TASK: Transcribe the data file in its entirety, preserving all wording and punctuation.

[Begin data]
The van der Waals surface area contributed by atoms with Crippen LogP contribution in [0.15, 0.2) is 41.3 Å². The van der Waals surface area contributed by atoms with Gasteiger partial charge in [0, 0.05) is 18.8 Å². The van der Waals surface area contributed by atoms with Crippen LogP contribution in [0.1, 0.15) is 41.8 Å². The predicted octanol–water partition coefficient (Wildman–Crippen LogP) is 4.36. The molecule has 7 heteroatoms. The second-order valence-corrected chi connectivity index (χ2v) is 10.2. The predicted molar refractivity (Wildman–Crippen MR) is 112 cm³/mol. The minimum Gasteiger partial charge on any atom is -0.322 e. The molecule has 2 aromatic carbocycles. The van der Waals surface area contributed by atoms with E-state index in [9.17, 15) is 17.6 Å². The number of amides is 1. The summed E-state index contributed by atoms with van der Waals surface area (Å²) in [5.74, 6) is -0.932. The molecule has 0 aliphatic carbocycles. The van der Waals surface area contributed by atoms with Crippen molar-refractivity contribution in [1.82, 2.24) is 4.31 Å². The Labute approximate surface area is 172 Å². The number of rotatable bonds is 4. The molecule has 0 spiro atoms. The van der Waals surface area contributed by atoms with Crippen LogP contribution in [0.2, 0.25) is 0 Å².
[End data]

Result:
The van der Waals surface area contributed by atoms with Crippen LogP contribution in [0.15, 0.2) is 41.3 Å². The van der Waals surface area contributed by atoms with Gasteiger partial charge in [0, 0.05) is 18.8 Å². The van der Waals surface area contributed by atoms with Crippen LogP contribution in [0.1, 0.15) is 41.8 Å². The predicted octanol–water partition coefficient (Wildman–Crippen LogP) is 4.36. The molecule has 7 heteroatoms. The second-order valence-corrected chi connectivity index (χ2v) is 10.2. The predicted molar refractivity (Wildman–Crippen MR) is 112 cm³/mol. The minimum Gasteiger partial charge on any atom is -0.322 e. The molecule has 2 aromatic carbocycles. The van der Waals surface area contributed by atoms with E-state index in [9.17, 15) is 17.6 Å². The number of amides is 1. The summed E-state index contributed by atoms with van der Waals surface area (Å²) in [5.74, 6) is -0.932. The molecule has 0 aliphatic carbocycles. The van der Waals surface area contributed by atoms with Crippen molar-refractivity contribution in [1.82, 2.24) is 4.31 Å². The Labute approximate surface area is 172 Å². The number of rotatable bonds is 4. The molecule has 0 spiro atoms. The van der Waals surface area contributed by atoms with Crippen LogP contribution in [0.2, 0.25) is 0 Å².